A look at the revolution in game live streaming and esports broadcasting from T.L. Taylor

Now available for purchase at Amazon or

directly from Princeton University Press.

Hard cover, paperback, or electronic format.

Creative Commons pdf also available

2019 book award from the American Sociological Association’s
Communication, Information Technologies, and Media Sociology section

Every day thousands of people broadcast their gaming live to audiences over the internet using popular sites such as Twitch, which reaches more than one hundred million viewers a month. In these new platforms for interactive entertainment, big esports events featuring digital game competitors live stream globally, and audiences can interact with broadcasters—and each other—through chat in real time. What are the ramifications of this exploding online industry? Taking readers inside home studios and backstage at large esports events, Watch Me Play investigates the rise of game live streaming and how it is poised to alter how we understand media and audiences.

Through extensive interviews and immersion in this gaming scene, T. L. Taylor delves into the inner workings of the live streaming platform Twitch. From branding to business practices, she shows the pleasures and work involved in this broadcasting activity, as well as the management and governance of game live streaming and its hosting communities. At a time when gaming is being reinvented through social media, the potential of an ever-growing audience is transforming user-generated content and alternative distribution methods. These changes will challenge the meaning of ownership and intellectual property and open the way to new forms of creativity.

The first book to explore the online phenomenon Twitch and live streaming games, Watch Me Play offers a vibrant look at the melding of private play and public entertainment.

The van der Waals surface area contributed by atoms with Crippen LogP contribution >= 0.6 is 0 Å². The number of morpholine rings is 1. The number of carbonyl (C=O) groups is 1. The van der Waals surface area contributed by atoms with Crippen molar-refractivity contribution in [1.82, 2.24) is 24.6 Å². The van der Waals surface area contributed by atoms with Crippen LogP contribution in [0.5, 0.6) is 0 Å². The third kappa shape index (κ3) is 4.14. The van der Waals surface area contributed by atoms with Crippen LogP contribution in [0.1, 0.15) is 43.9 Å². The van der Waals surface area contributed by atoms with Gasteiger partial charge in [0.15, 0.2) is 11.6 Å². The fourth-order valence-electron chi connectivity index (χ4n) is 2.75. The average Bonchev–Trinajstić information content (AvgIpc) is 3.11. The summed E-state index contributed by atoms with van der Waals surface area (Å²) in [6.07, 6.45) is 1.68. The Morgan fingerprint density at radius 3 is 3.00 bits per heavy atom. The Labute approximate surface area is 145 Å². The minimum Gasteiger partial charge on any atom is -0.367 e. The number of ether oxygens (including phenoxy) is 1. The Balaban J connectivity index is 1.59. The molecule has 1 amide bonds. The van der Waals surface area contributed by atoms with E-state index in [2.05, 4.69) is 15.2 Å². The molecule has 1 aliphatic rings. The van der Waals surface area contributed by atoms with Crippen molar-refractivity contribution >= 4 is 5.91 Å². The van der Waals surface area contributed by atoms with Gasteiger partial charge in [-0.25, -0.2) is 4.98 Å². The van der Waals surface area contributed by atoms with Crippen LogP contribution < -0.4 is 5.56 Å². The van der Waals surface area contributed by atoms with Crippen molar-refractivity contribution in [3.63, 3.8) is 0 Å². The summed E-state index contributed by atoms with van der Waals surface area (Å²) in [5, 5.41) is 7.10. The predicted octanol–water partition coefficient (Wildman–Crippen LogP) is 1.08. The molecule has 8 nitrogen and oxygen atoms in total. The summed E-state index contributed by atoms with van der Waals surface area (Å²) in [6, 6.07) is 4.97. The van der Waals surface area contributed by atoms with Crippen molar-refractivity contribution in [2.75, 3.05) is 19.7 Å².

“Based on years of immersion and research, Watch Me Play is a masterful book and covers an area that has not received much serious study before. Using rich and inventive methods, Taylor makes a compelling argument for thinking about games across media. I loved the writing and learned a great deal.”—Jonathan Sterne, author of MP3: The Meaning of a Format

“Interest in online streaming platforms, especially for games and Twitch, is at its height. This timely and urgently needed book successfully conveys the technical, legal, emotional, and social complexities of what people are doing in Twitch. Providing a nuanced and close-to-the-ground analysis, Watch Me Play will be the go-to work for learning about this gaming experience.”—Thomas M. Malaby, author of Making Virtual Worlds: Linden Lab and Second Life

“If you’ve ever wondered why anyone would watch someone else playing videogames, this book is for you. Deep, analytical, and comprehensive, Watch Me Play is the greatest written resource on the complex world of internet streaming.”—Paul Chaloner, managing director of Code Red Esports


“This is one of those rare and valuable books that offers an in-depth evaluation of a specific phenomenon, while also being relevant well beyond that one case.”—Hargittai and Miscione, International Journal of Communication

“[Taylor’s] work expertly builds a historical framework for Twitch and outlines how patterns of behavior have evolved on the platform without overcommitting to any last-word assessments of its influence [and] also demonstrates how invigorating academic scholarship can be when it tries to tackle a subject still in formation.”—Jacob Merten, The Velvet Light Trap

“[W]ell worth reading. . . [A] timely, wide-ranging introduction to, immersion in, and analysis of, Twitch and game live streaming.”—Helle Breth Klausen, MedieKultur

Watch Me Play shows that writing an accessible and engaging monograph without ever losing in analytical depth is possible… It will provide invaluable to students and researchers interested in video games and digital games, comparative media studies, organization ethnography and the digital social sciences.”—Samuel Poirier-Poulin, New Media & Society